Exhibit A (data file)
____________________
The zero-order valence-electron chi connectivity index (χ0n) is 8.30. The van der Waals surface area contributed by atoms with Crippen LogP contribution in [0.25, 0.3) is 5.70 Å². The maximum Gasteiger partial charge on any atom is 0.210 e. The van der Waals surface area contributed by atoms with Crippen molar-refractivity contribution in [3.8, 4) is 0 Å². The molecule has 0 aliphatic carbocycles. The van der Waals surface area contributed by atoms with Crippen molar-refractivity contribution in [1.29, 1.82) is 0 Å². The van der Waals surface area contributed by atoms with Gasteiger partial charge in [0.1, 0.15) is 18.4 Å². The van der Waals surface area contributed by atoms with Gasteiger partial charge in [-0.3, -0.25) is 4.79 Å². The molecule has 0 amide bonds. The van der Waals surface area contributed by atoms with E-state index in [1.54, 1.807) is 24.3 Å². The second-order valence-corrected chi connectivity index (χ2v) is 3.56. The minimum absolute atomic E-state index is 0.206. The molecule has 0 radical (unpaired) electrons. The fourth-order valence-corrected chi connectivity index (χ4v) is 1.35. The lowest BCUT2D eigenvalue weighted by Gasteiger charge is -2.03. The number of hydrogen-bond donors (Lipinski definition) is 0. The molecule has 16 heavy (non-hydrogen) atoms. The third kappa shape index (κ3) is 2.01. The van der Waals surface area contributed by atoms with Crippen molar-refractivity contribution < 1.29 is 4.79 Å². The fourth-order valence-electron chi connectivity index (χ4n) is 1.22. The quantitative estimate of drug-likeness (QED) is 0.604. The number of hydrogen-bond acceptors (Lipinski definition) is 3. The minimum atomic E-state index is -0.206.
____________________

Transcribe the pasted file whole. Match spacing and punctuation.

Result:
The zero-order valence-electron chi connectivity index (χ0n) is 8.30. The van der Waals surface area contributed by atoms with Crippen LogP contribution in [0.25, 0.3) is 5.70 Å². The maximum Gasteiger partial charge on any atom is 0.210 e. The van der Waals surface area contributed by atoms with Crippen molar-refractivity contribution in [3.8, 4) is 0 Å². The molecule has 0 aliphatic carbocycles. The van der Waals surface area contributed by atoms with Crippen molar-refractivity contribution in [1.29, 1.82) is 0 Å². The van der Waals surface area contributed by atoms with Gasteiger partial charge in [0.1, 0.15) is 18.4 Å². The van der Waals surface area contributed by atoms with Gasteiger partial charge in [-0.3, -0.25) is 4.79 Å². The molecule has 0 amide bonds. The van der Waals surface area contributed by atoms with E-state index in [1.54, 1.807) is 24.3 Å². The second-order valence-corrected chi connectivity index (χ2v) is 3.56. The minimum absolute atomic E-state index is 0.206. The molecule has 0 radical (unpaired) electrons. The fourth-order valence-corrected chi connectivity index (χ4v) is 1.35. The lowest BCUT2D eigenvalue weighted by Gasteiger charge is -2.03. The number of hydrogen-bond donors (Lipinski definition) is 0. The molecule has 16 heavy (non-hydrogen) atoms. The third kappa shape index (κ3) is 2.01. The van der Waals surface area contributed by atoms with Crippen molar-refractivity contribution < 1.29 is 4.79 Å². The fourth-order valence-electron chi connectivity index (χ4n) is 1.22. The quantitative estimate of drug-likeness (QED) is 0.604. The number of hydrogen-bond acceptors (Lipinski definition) is 3. The minimum atomic E-state index is -0.206.